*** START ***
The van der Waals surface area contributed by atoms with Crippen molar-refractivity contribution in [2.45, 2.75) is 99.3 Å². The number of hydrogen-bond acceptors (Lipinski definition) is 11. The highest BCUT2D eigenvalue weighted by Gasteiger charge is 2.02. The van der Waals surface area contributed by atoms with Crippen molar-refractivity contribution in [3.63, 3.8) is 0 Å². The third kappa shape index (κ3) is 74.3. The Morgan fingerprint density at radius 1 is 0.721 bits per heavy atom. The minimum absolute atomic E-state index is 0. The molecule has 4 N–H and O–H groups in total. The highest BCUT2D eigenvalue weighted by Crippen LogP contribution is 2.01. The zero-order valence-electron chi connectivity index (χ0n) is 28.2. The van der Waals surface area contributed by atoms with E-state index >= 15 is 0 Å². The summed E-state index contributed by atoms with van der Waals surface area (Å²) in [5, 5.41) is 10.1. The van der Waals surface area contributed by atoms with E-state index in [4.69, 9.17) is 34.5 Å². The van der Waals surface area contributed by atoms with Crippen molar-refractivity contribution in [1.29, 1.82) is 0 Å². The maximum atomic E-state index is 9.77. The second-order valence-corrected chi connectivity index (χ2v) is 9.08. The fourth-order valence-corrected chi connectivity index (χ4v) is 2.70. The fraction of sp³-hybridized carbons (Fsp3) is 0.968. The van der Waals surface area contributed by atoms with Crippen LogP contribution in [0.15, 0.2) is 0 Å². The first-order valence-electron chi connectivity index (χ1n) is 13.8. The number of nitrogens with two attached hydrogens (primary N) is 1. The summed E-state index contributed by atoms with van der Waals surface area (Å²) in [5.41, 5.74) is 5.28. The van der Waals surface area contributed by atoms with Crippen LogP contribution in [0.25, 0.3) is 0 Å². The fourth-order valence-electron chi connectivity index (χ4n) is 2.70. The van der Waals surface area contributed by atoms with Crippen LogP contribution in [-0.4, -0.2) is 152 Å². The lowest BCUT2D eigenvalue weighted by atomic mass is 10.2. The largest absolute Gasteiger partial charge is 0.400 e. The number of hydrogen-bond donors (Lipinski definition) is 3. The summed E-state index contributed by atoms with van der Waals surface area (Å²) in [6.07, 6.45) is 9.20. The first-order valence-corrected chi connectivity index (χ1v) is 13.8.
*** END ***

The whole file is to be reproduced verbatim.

The van der Waals surface area contributed by atoms with Crippen molar-refractivity contribution in [2.45, 2.75) is 99.3 Å². The number of hydrogen-bond acceptors (Lipinski definition) is 11. The highest BCUT2D eigenvalue weighted by Gasteiger charge is 2.02. The van der Waals surface area contributed by atoms with Crippen molar-refractivity contribution in [3.63, 3.8) is 0 Å². The third kappa shape index (κ3) is 74.3. The Morgan fingerprint density at radius 1 is 0.721 bits per heavy atom. The minimum absolute atomic E-state index is 0. The molecule has 4 N–H and O–H groups in total. The highest BCUT2D eigenvalue weighted by Crippen LogP contribution is 2.01. The zero-order valence-electron chi connectivity index (χ0n) is 28.2. The van der Waals surface area contributed by atoms with E-state index >= 15 is 0 Å². The summed E-state index contributed by atoms with van der Waals surface area (Å²) in [5, 5.41) is 10.1. The van der Waals surface area contributed by atoms with E-state index in [4.69, 9.17) is 34.5 Å². The van der Waals surface area contributed by atoms with Crippen molar-refractivity contribution in [1.29, 1.82) is 0 Å². The maximum atomic E-state index is 9.77. The second-order valence-corrected chi connectivity index (χ2v) is 9.08. The fourth-order valence-corrected chi connectivity index (χ4v) is 2.70. The fraction of sp³-hybridized carbons (Fsp3) is 0.968. The van der Waals surface area contributed by atoms with Crippen LogP contribution in [0.15, 0.2) is 0 Å². The first-order valence-electron chi connectivity index (χ1n) is 13.8. The number of nitrogens with two attached hydrogens (primary N) is 1. The summed E-state index contributed by atoms with van der Waals surface area (Å²) in [5.41, 5.74) is 5.28. The van der Waals surface area contributed by atoms with Crippen LogP contribution in [0.25, 0.3) is 0 Å². The fourth-order valence-electron chi connectivity index (χ4n) is 2.70. The van der Waals surface area contributed by atoms with Crippen LogP contribution in [-0.4, -0.2) is 152 Å². The lowest BCUT2D eigenvalue weighted by atomic mass is 10.2. The largest absolute Gasteiger partial charge is 0.400 e. The number of hydrogen-bond donors (Lipinski definition) is 3. The summed E-state index contributed by atoms with van der Waals surface area (Å²) in [6.07, 6.45) is 9.20. The first-order valence-corrected chi connectivity index (χ1v) is 13.8.